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Ministry of Energy Mines and Responsible for Core Review

Bulletin 59: Geology of Copper Mountain

by V.A. Preto, 1972


View Entire Bulletin (PDF, 4.7MB)
Map 1 (16.5MB) and Map2 (29.5MB)

Bulletin 59 describes the geology of a 50-square-mile area centered on Copper Mountain, 10 miles south of Princeton, British Columbia.


Particular attention is paid to the structure, stratigraphy, and alteration of volcanic and sedimentary rocks of the Nicola Group, to the Copper Mountain intrusions, which cut them, and to the setting of copper deposits in this environment.  

Nicola Group rocks consist of a volcanic succession that includes massive flow units, coarse to very fine-grained pyroclastic units and some pillow lava, and of a sedimentary succession that includes siltstone, argillite, conglomerate, and some reefoid limestone.  The volcanic rocks are generally andesite to basaltic andesite in composition.  Their age, as indicated by fossils, is Upper Triassic.


The Copper Mountain intrusions cut the Nicola rocks and consist of a series of differentiated quartz-poor calc-alkalic rocks that range in composition from pyroxenite to syenite.  These intrusions include the Copper Mountain, Smelter Lake, and Voigt stocks and the Lost Horse intrusions, and have been dated radiometrically at 193±6 million years.  


Copper deposits are found near Copper Mountain in a narrow belt of strongly altered and fractured Nicola rocks that is bounded on the south by the Copper Mountain stock and on the north by the Lost Horse intrusions.  Mineralization is controlled by faulting and fracturing, suitable alteration, and, in most cases, by the proximity of rocks of the Lost Horse intrusions, which appear to have been the immediate source of hydrothermal and mineralizing fluids.  The copper deposits are regarded by some as being pyrometasomatic, and by others as being partly skarns (Ingerbelle) and partly complex porphyry copper gold deposits (Copper Mountain).  Typical rock alteration includes an early development of biotite followed by extensive albite-epidote replacement and later veining by potash feldspar and scapolite.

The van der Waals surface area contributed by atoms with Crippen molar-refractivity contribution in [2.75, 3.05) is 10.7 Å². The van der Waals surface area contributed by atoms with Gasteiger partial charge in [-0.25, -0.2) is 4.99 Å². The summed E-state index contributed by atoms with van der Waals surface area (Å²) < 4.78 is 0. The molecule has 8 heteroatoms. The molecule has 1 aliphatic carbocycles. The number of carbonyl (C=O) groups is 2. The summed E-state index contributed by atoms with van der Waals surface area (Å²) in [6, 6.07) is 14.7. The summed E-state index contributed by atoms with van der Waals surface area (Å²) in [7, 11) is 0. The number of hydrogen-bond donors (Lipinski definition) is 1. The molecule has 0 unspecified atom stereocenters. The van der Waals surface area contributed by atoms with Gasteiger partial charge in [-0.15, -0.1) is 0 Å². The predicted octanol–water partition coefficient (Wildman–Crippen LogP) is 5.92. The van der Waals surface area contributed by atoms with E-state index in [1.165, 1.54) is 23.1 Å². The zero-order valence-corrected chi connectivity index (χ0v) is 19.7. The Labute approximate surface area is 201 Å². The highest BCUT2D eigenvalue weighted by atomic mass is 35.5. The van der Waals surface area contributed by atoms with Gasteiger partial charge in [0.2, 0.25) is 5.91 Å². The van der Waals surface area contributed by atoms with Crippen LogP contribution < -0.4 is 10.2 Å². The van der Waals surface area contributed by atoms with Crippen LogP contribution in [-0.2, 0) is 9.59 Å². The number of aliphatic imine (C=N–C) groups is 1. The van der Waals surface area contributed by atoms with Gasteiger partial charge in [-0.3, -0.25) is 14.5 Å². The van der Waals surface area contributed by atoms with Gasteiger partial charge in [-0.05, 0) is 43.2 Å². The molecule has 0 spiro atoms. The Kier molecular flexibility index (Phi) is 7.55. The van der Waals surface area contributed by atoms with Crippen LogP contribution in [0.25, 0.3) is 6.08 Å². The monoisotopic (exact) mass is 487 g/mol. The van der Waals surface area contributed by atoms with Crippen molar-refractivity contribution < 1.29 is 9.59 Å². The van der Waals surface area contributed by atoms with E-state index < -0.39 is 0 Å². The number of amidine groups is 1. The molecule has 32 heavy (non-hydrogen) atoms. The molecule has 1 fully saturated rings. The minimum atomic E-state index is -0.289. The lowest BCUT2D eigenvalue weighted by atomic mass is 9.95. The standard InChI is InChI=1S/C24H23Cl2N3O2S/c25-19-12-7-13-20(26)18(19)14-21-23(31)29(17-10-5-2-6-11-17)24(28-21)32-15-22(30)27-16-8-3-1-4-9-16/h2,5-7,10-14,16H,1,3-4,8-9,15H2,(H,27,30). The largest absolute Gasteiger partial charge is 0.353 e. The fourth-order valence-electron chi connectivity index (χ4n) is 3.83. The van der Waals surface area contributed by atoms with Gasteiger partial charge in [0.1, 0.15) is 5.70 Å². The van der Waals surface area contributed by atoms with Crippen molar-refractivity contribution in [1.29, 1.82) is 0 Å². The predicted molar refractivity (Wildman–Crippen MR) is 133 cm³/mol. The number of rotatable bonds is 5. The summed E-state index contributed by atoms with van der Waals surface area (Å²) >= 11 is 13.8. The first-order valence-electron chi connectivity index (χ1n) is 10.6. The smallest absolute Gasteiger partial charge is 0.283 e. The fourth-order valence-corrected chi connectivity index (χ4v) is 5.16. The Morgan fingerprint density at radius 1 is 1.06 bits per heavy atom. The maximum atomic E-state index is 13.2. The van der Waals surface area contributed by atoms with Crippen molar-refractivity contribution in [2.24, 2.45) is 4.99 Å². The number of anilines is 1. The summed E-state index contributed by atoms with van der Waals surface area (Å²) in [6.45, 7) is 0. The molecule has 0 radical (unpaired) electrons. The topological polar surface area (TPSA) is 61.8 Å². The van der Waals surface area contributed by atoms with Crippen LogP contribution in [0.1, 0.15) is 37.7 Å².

Post-mineral intrusions include a quartz monzonite mass that has been radiometrically dated at 99.5±4 million years and a later swarm of northerly trending felsitic dykes.  


Middle Eocene sedimentary, volcanic, and intrusive rocks of the Princeton Group unconformably overlie and cut all the previously mentioned rock units.  


Deformation in the area consisted of mostly broad northerly to northwesterly trending folds, and intense faulting.  At Copper Mountain faults may be separated into distinct sets which, in order of decreasing relative age, trend east-west, northwest, and northeast.  Later northerly trending normal faults dissected the area and divided it into two distinct blocks, the western of which has been downdropped and appears to be devoid of intrusive rocks of the Copper Mountain type at the present level of erosion.


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